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Uhuru, Maraga dispute puts our democracy on risky trial

By Irungu Houghton | June 20th 2020

Temperature levels between the Executive and Judiciary are rising. Before we see a return to levels of conflict experienced in 2017, we need to understand what is at stake, and more importantly, how we can reduce the current dysfunctionality. 

A week ago, the Chief Justice and President of the Supreme Court of Kenya issued a blistering statement directed at President Uhuru Kenyatta. Key among the CJ’s concerns was the repeated disregard of court orders by the Executive, the lack of access to State House and the failure of Kenyatta to appoint 41 judges shortlisted by the Judicial Service Commission. 

The Attorney General issued a public response within days. In the streets, some fellows hang banners alleging that the CJ was covering up corruption in the Judiciary. A citizen had lodged a legal petition to have him removed and a netizen had forged and shared a statement stating that the Chief Justice had proceeded on terminal leave. 

There is a sense of déjà vu or what we would call “revisiting” here. Three years ago, the reading of the Supreme Court ruling on the presidential elections produced even more acute tension. The toxicity was so unpleasant that it even offended nature that September morning. A swarm of bees took to the streets, scattering heavily armed security officers, placard carrying protesters and pedestrians. On that day, it took bees to protect our Supreme Court. We knew then, as we must know now, that we inched towards danger with the current dynamics. 

Malawi is already there. Last week, Malawian democracy was plunged into a crisis. The government over-reached itself and announced Chief Justice Andrew Nyirenda was proceeding on leave. It was this statement that the netizen manipulated and shared in Kenya. CJ Nyirenda’s attempted removal has been internationally criticised. At least 40 prominent Malawian and international organisations have jointly issued a strong statement in support of Justice Nyirenda. 

Like Malawi, the balance of power between the Executive, Parliament and the Judiciary is hardwired into the Constitution. Within it, the independence of the Judiciary is one of the clearest principles underpinning the rule of law, public accountability and good governance. Interfering with this in any way undermines the very system of our governance. The absence of 11 Court of Appeal judges and 30 High Court judges is crippling the Appellate court and the two specialised ones. As the backlog in cases increases, it produces further delays in administering justice.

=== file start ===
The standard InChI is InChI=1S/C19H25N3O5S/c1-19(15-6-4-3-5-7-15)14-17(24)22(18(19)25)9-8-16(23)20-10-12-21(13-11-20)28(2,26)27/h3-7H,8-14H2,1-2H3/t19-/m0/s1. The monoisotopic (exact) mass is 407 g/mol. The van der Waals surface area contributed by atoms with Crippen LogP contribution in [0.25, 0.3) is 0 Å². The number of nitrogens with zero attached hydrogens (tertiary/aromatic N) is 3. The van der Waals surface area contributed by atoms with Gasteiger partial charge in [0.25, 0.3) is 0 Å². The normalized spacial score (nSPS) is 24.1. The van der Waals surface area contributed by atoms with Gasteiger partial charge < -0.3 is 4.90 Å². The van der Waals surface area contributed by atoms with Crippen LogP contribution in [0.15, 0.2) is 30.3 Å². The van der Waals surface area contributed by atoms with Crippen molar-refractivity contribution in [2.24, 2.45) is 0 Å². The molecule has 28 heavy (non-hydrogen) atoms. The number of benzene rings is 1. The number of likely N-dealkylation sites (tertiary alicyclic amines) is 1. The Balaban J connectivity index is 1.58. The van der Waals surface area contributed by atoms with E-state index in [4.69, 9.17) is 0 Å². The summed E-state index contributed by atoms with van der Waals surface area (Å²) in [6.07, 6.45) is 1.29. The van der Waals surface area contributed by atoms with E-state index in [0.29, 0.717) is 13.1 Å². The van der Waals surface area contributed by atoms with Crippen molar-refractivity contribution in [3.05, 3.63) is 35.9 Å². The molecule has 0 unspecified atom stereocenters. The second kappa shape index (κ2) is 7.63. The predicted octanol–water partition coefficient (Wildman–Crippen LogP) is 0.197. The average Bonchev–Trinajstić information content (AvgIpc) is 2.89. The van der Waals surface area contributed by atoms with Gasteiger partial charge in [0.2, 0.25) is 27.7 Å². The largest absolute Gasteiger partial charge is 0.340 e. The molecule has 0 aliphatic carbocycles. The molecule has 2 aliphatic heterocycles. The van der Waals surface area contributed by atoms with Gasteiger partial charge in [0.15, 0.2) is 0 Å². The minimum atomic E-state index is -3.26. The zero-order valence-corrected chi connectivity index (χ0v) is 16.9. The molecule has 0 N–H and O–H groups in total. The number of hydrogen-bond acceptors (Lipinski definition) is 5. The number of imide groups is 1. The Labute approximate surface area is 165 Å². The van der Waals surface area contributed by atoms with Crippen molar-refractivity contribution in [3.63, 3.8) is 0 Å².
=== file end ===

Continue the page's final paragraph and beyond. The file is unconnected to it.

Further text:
Compound this with the disruption Covid-19 has brought to the criminal justice system and the cost of the current stand-off becomes clearer. 

That the President has chosen to disregard the appointments submitted by the Judicial Service Commission is deeply worrying. On at least two occasions in 2014 and 2019, the High Court has ruled that under the Constitution, the President does not have a role in vetting judges. They are neither Cabinet secretaries, principal secretaries or ambassadors and do not fall under the Executive. Taken with the complaint that the Executive has refused to release budgetary allocations from the Consolidated Fund directly into the Judiciary Fund, it is hard to see the two issues as separate. 

Several impartial civic actors from the International Commission of Jurists, the LSK and Amnesty International have raised concerns. Averting danger requires the President and CJ to initiate dialogue to foster mutual respect and cooperation. In this, the President is the first among equals. His office controls the use of our taxes and the security agencies. His leadership must unlock the looming crisis. Our democracy and the nation benefits nothing from a war between State House and the highest court in the land. 

Left in perpetual limbo, they risk unleashing the old adage: What leaders do in moderation, followers will do in extremes. Factional interests will drive the temperature upwards to a point that ultimately, we all will lose respect for both offices. 

During the Madaraka Day speech, Kenyatta invited us to re-imagine our nationhood, as our Constitution is re-engineered by the political class. If a constitutional moment is indeed before us, we should guard against tampering with the fundamentals. It is the red line that sets Kenya apart from Malawi and other autocratic states that cannot imagine several centres of power coexisting. Crossing this line would not be a great start for our well-campaigned UN Security Council seat. 

The writer is Amnesty International Executive Director. The views are personal.

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